The is_countable() function is a built-in function in PHP that checks if a variable is countable. It was introduced in PHP 7.3 as a language construct, which means it does not need to be defined as a function before use.


The syntax of the is_countable() function is as follows:

bool is_countable(mixed $var)

The function takes a single parameter, $var, which is the variable to be checked for countability. The function returns true if the variable is countable, and false otherwise.

Example Usage

Here is an example of how to use the is_countable() function in PHP:

$var1 = ["apple", "banana", "orange"];
$var2 = "hello";
$var3 = new stdClass();
$var4 = 42;
echo is_countable($var1) . "\n"; // output: 1 (true)
echo is_countable($var2) . "\n"; // output: 0 (false)
echo is_countable($var3) . "\n"; // output: 0 (false)
echo is_countable($var4) . "\n"; // output: 0 (false)

In this example, we define four variables with different data types: $var1 is an array, $var2 is a string, $var3 is an object, and $var4 is an integer. We then use the is_countable() function to check if each variable is countable. The output shows that $var1 is countable (true), while the other variables are not countable (false).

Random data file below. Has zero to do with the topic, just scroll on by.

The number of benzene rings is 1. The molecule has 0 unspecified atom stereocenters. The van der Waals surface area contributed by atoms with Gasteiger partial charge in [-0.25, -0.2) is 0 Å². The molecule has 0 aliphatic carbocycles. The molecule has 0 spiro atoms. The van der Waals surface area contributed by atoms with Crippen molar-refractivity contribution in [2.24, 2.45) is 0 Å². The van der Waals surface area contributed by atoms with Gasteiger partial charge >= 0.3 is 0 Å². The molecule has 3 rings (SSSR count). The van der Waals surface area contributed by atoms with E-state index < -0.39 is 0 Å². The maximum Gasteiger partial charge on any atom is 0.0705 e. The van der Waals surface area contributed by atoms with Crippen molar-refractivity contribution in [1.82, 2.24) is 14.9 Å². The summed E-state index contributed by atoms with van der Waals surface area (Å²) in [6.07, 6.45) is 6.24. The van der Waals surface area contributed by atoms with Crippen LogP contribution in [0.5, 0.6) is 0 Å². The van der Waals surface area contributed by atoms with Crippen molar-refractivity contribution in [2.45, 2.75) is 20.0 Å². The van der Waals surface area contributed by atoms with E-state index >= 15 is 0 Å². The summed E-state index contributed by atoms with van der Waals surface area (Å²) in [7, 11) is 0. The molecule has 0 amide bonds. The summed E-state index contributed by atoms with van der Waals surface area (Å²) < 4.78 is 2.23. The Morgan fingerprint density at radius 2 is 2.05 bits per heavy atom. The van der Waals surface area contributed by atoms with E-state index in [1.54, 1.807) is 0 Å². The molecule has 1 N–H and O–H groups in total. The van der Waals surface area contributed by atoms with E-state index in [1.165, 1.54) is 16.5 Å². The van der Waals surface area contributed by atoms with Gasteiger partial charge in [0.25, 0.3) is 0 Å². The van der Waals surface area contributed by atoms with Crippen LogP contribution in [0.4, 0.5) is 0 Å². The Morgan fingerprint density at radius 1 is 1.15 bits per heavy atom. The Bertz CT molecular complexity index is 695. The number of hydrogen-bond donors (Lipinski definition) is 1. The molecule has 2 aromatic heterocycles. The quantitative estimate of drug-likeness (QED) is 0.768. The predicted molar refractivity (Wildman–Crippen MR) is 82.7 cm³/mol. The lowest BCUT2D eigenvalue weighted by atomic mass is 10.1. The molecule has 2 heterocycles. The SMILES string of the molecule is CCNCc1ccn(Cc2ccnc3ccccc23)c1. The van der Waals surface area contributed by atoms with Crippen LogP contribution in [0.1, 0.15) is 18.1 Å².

The is_countable() function is a useful tool for checking if a variable is countable in PHP. It can be used to avoid errors that may occur when trying to count non-countable variables, such as strings or objects. By using this function, developers can ensure that their code is working with countable variables only, making their code more efficient and reliable.

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What does the is_countable() function do in PHP?

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